home what'snew resources ask amy news activism antiviolence events marketplace aboutus
Ask a Question!
Meet Amy!
Amy's Resource Guide
Ask Amy Main
Most Asked Questions
Reproductive Rights
Sexual Harassment
Violence Against Women
Women's History
Work/ Career
I recently retired as an administrator of a dialysis company. I had worked my way up in the hospital organization from a staff nurse to director of the hospital based dialysis clinic. Four years ago, the dialysis clinic became its own company and I was the Administrator/CEO. I did not receive a raise at the time. I started the company and it has been very successful over the past four years.

As I said, I retired to spend more time with my children. The man hired to replace me was a director from the hospital that is half owner of the business. He had experience managing a medical floor and people, but no experience running a business. As a director in the hospital, he made more approximately $2000/year more than I did, and when he was hired to my position as administrator, he was given another $2000. He has much less experience, does not know anything about dialysis and I am teaching him as a consultant. I am bothered by the inequality in pay and wondered if I had any recourse since I have retired. Thank you for your time. I have enjoyed your site, it is full of information. - Jodi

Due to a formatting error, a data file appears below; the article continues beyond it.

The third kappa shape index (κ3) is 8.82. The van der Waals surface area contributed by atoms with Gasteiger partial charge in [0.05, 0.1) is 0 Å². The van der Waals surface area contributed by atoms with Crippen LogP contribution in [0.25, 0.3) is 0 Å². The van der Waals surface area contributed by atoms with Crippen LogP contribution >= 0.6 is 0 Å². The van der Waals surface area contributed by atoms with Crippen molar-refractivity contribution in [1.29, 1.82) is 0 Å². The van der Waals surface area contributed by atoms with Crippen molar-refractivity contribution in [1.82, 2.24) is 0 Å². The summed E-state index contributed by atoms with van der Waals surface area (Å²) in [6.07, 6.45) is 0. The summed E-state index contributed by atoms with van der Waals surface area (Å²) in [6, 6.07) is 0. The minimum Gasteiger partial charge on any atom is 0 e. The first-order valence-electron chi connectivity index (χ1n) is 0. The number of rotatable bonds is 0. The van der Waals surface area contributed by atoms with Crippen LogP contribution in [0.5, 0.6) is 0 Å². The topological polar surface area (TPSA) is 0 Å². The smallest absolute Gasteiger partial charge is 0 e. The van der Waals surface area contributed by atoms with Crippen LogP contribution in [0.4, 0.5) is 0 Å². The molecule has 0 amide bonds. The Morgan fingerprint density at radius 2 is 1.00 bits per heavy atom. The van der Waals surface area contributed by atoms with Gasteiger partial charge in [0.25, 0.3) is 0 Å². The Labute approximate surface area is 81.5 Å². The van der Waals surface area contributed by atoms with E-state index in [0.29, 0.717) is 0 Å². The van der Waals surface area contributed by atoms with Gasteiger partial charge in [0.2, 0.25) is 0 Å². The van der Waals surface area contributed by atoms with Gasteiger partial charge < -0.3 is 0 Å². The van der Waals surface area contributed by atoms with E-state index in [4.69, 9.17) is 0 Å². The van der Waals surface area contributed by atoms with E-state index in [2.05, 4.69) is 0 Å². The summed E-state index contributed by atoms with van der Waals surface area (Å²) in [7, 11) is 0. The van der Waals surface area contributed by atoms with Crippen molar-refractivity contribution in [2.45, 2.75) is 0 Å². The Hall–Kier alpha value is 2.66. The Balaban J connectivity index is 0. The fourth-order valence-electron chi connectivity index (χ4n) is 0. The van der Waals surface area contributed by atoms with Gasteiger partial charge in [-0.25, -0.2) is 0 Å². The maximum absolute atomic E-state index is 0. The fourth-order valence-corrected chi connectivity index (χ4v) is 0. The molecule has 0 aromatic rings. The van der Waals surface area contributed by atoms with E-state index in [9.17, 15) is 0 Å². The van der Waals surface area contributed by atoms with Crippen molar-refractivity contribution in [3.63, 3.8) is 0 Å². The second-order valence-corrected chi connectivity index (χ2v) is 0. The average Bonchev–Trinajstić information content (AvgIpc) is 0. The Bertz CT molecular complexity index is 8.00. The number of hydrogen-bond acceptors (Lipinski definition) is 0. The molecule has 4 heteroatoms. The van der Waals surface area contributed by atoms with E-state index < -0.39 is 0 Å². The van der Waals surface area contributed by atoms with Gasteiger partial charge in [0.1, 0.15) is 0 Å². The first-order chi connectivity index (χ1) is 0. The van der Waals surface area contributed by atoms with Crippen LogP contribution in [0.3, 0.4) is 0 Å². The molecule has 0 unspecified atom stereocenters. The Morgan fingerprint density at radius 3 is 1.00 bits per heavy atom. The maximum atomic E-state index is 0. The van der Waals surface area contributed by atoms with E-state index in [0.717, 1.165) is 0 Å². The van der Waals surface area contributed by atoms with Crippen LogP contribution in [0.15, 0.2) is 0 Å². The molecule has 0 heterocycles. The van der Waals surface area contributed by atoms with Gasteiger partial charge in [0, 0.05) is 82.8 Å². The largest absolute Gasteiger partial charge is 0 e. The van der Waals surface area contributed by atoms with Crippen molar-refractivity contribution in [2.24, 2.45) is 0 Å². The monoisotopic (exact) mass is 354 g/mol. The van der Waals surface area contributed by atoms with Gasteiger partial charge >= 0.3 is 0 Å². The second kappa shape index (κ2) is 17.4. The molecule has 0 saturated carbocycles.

Thanks for your note. Unfortunately, I don't believe that you have any recourse for making up for the pay inequity that you experienced. However, what you do have as an "outsider/consultant" is leverage. For instance, often times people fear pursuing job discrimination claims, because of the repucussions at work--i.e. they might be hired, hated by everyone at work, etc. What you have is the advantage of being free from all that. And you also probably have more liberty to talk to people at all levels of the company--and thus more room to discover where inequities still exist.

Perhaps you could call on the company to do an internal evaluation of sorts. Each level of employee, gender and salary. The goal being comparable worth--jobs should be based on what they are worth regardless of the person filling them. This prevents the company from making excuses such as "well, he has more education..."

The current problem with pay equity laws is that they leave too much room for people to fall through the cracks. For instance, the laws only apply to companies with a certain number of employees--I think over 50. Also, employers get around the laws, because they make excuses that education is more valuable and other times, experience. This is why the job needs a value.

I hope that's clear and I hope that though you won't see justice in your experience, justice might come from your experience.


home | what's new | resources | ask amy | news | activism | anti-violence
events | marketplace | about us | e-mail us | join our mailing list

©1995-2002 Feminist.com All rights reserved.